Tag Archives: the great dictator

Best Performance by an Actor in a Leading Role

In case you haven’t heard, the Academy Award nominations were announced this morning with The King’s Speech leading the nods with 12.

While looking over the nominees in the category of Best Actor, I noticed something interesting.

Should Jeff Bridges win for his portrayal of Rooster Cogburn in True Grit, a role that won the Oscar for John Wayne in 1969, it would be the first time in history the same role would produce two Best Actor winners. (The role of Vito Corleone did win Oscars for two men, Marlon Brando and Robert De Niro, but only Brando’s award was for Best Actor. De Niro’s came in the Best Supporting Actor category.)

Interestingly, two men were denied accomplishing this same feat by Wayne’s win in 1969. That year, Peter O’Toole was nominated for playing Arthur Chipping in Goodbye, Mr. Chips, a role that won Robert Donat the Oscar in 1939. Richard Burton was nominated for his portrayal of Henry VIII that same year, which had previously won the statuette for Charles Laughton in 1933.

A win would also make Bridges only the third man (along with Spencer Tracy and Tom Hanks) to win the award in consecutive years, following his Oscar winning performance in Crazy Heart last year.

Of course, the other nominees this year – Javier Bardem, Jesse Eisenberg, Colin Firth, and James Franco – will be hoping to create some history of their own. None perhaps more than Firth, who was also nominated last year for A Single Man, but lost to Bridges.

The award in the category goes to the best screen actor of the year, not the best person of the year.

This proved lucky for Emil Jannings, the first man to win the award in 1928. The heavily-accented Jannings failed to make the transition to talkies and returned to his native Germany where he became a major supporter of Hitler and the Nazis. When the Allies entered Germany, Jannings reportedly carried his Oscar everywhere to curry favor with the invading troops.

Another interesting piece of Oscar trivia is that Robert Downey, Jr. is the only man to be nominated in the Best Actor category for playing a man who was once nominated for a Best Actor Oscar himself. This happened in 1992’s Chaplin, when Downey was honored for his portrayal of Charlie Chaplin, who was nominated for a Best Actor award in 1940 for The Great Dictator. (We will be showing Chaplin as the kick-off to ChaplinFest on Friday, February 4 in Newhall.)

Should Bridges win for True Grit, it may help to remove some of the stigma attached to John Wayne’s Oscar, which was thought by many  to have been awarded to honor Wayne’s entire body of work, rather than his actual performance in the film.

Chaplin’s “The Great Speech”

If only the real dictators were this great.

This month marks the 70th anniversary of the release of Charlie Chaplin’s first all-talking motion picture, The Great Dictator, which was a comedy that satirized the very un-funny Adolf Hitler and his Nazi Party. While praised for hilariously ridiculing the Nazis and bringing the world’s attention to the plight of the Jews in Europe, The Great Dictator has its share of critics.

Chaplin plays the dual roles of a poor Jewish barber and Adenoid Hynkel, the dictator of Tomania. The portrayal was a very thinly-disguised slam against Hitler, who looked remarkably like Chaplin’s character “The Little Tramp” in real life. (The similarities didn’t end there: Chaplin and Hitler were both born in poverty only four days apart to weak mothers and alcoholic fathers.)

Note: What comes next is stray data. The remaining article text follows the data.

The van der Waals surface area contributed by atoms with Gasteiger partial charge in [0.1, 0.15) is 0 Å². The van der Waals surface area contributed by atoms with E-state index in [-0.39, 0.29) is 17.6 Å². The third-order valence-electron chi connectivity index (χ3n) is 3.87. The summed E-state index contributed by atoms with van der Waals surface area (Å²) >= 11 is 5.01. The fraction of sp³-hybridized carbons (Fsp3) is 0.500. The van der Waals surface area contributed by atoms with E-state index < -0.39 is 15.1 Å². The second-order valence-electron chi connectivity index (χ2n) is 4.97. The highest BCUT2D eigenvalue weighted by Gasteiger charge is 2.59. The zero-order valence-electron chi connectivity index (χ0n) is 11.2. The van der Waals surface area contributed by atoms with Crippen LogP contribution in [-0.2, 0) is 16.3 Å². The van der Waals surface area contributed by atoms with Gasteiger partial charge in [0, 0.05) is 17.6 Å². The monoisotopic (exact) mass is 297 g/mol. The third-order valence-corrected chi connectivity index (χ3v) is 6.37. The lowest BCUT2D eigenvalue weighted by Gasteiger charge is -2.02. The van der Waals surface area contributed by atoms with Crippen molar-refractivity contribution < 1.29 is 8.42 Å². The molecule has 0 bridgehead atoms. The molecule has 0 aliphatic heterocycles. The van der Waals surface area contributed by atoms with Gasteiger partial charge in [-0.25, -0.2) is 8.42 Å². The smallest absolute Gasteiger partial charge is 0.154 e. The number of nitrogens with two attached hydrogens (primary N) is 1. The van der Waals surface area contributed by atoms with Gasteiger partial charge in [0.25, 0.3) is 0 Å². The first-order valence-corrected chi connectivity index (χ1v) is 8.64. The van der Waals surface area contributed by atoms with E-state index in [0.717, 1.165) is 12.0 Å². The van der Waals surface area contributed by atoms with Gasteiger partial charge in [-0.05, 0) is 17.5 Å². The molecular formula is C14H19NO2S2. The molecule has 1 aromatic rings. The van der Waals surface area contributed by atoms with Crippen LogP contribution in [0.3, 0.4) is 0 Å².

Chaplin took a huge gamble with the film, investing much of his own money. He made it to bring attention to the Europeans, especially the Jews, who he felt were being overlooked by an isolationist America where many feared the film would stir up trouble with the Axis Powers. Chaplin wrote it in the late 1930s and began filming just two weeks after Germany invaded Poland, setting off World War II. By the time it was released, the Nazi blitzkrieg had laid waste to much of Europe and France had fallen.

It turned out to be a huge hit, especially in Chaplin’s native England, which got a much-needed morale boost from the film. Despite the fact that it was banned in all the countries that were controlled by Germany at the time, it became Chaplin’s most successful film. (Hitler secured a copy which he watched on at least two occasions.)

The Great Dictator has its share of hilarious scenes, like Hynkel’s dance with the globe, and the “duel” in the barber chairs between Hynkel and fellow dictator Napaloni (a caricature of Mussolini) to see who can rise the highest.

But the scene that is most often scorned by critics is at the film’s conclusion when the barber, disguised as Hynkel, delivers a 747-word attack on totalitarianism. Many felt the speech to be too wordy and preachy, and definitely not the way to end a comedy.

I personally love it.

The speech is a “diatribe for peace” – a timeless stirring plea for humanity in the midst of insanity. In fact, I believe it’s one of the great wartime speeches in history. Here is an excerpt:

“The way of life can be free and beautiful, but we have lost the way. Greed has poisoned men’s souls – has barricaded the world with hate – has goose-stepped us into misery and bloodshed. We have developed speed, but we have shut ourselves in. Machinery that gives abundance has left us in want. Our knowledge has made us cynical; our cleverness, hard and unkind. We think too much and feel too little. More than machinery we need humanity. More than cleverness, we need kindness and gentleness. Without these qualities, life will be violent and all will be lost.”

For a man who spent so much of his career being silent, this is pretty good stuff.

Hynkel with his favorite dance partner.

Here is a link to a recent video that juxtaposes Chaplin’s speech with video of the freedom movements currently taking place in the Middle East.